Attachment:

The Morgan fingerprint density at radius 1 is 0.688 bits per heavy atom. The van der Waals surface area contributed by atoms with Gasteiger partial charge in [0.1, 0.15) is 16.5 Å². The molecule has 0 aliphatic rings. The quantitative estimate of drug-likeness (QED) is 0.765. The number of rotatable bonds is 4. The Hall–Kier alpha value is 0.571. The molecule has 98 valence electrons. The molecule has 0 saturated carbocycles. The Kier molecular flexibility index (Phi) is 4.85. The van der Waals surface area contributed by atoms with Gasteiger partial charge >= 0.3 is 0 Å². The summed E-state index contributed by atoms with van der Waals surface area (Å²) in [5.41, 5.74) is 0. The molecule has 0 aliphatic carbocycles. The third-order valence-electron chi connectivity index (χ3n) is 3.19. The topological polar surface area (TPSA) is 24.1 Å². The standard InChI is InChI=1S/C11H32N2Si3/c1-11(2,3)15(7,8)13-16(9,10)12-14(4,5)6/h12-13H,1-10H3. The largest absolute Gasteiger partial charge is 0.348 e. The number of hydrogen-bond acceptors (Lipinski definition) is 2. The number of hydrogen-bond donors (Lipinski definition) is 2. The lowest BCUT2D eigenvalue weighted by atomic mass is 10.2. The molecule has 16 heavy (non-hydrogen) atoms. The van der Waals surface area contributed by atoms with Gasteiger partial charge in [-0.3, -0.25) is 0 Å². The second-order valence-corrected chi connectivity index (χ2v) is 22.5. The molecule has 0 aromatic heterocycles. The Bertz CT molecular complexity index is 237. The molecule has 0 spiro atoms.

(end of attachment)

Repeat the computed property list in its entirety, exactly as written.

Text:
The Morgan fingerprint density at radius 1 is 0.688 bits per heavy atom. The van der Waals surface area contributed by atoms with Gasteiger partial charge in [0.1, 0.15) is 16.5 Å². The molecule has 0 aliphatic rings. The quantitative estimate of drug-likeness (QED) is 0.765. The number of rotatable bonds is 4. The Hall–Kier alpha value is 0.571. The molecule has 98 valence electrons. The molecule has 0 saturated carbocycles. The Kier molecular flexibility index (Phi) is 4.85. The van der Waals surface area contributed by atoms with Gasteiger partial charge >= 0.3 is 0 Å². The summed E-state index contributed by atoms with van der Waals surface area (Å²) in [5.41, 5.74) is 0. The molecule has 0 aliphatic carbocycles. The third-order valence-electron chi connectivity index (χ3n) is 3.19. The topological polar surface area (TPSA) is 24.1 Å². The standard InChI is InChI=1S/C11H32N2Si3/c1-11(2,3)15(7,8)13-16(9,10)12-14(4,5)6/h12-13H,1-10H3. The largest absolute Gasteiger partial charge is 0.348 e. The number of hydrogen-bond acceptors (Lipinski definition) is 2. The number of hydrogen-bond donors (Lipinski definition) is 2. The lowest BCUT2D eigenvalue weighted by atomic mass is 10.2. The molecule has 16 heavy (non-hydrogen) atoms. The van der Waals surface area contributed by atoms with Gasteiger partial charge in [-0.3, -0.25) is 0 Å². The second-order valence-corrected chi connectivity index (χ2v) is 22.5. The molecule has 0 aromatic heterocycles. The Bertz CT molecular complexity index is 237. The molecule has 0 spiro atoms.